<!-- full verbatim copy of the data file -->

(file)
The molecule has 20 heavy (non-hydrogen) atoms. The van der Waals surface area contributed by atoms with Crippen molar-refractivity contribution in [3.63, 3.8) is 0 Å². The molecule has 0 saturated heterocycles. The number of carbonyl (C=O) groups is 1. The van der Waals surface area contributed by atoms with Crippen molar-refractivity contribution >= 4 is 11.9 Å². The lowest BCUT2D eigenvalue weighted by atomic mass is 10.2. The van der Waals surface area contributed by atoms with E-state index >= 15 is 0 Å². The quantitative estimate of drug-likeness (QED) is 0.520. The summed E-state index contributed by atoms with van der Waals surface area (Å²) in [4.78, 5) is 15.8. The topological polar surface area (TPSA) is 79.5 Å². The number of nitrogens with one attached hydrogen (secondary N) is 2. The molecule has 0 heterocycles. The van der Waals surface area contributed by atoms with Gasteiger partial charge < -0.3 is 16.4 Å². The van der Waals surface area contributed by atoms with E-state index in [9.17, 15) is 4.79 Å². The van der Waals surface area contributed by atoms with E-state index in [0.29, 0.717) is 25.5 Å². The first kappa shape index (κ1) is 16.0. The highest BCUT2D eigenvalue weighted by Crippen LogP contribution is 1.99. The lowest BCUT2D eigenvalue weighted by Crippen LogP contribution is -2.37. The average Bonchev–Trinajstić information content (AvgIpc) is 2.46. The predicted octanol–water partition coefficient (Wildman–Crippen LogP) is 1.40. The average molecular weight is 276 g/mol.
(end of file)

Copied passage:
The molecule has 20 heavy (non-hydrogen) atoms. The van der Waals surface area contributed by atoms with Crippen molar-refractivity contribution in [3.63, 3.8) is 0 Å². The molecule has 0 saturated heterocycles. The number of carbonyl (C=O) groups is 1. The van der Waals surface area contributed by atoms with Crippen molar-refractivity contribution >= 4 is 11.9 Å². The lowest BCUT2D eigenvalue weighted by atomic mass is 10.2. The van der Waals surface area contributed by atoms with E-state index >= 15 is 0 Å². The quantitative estimate of drug-likeness (QED) is 0.520. The summed E-state index contributed by atoms with van der Waals surface area (Å²) in [4.78, 5) is 15.8. The topological polar surface area (TPSA) is 79.5 Å². The number of nitrogens with one attached hydrogen (secondary N) is 2. The molecule has 0 heterocycles. The van der Waals surface area contributed by atoms with Gasteiger partial charge < -0.3 is 16.4 Å². The van der Waals surface area contributed by atoms with E-state index in [9.17, 15) is 4.79 Å². The van der Waals surface area contributed by atoms with E-state index in [0.29, 0.717) is 25.5 Å². The first kappa shape index (κ1) is 16.0. The highest BCUT2D eigenvalue weighted by Crippen LogP contribution is 1.99. The lowest BCUT2D eigenvalue weighted by Crippen LogP contribution is -2.37. The average Bonchev–Trinajstić information content (AvgIpc) is 2.46. The predicted octanol–water partition coefficient (Wildman–Crippen LogP) is 1.40. The average molecular weight is 276 g/mol.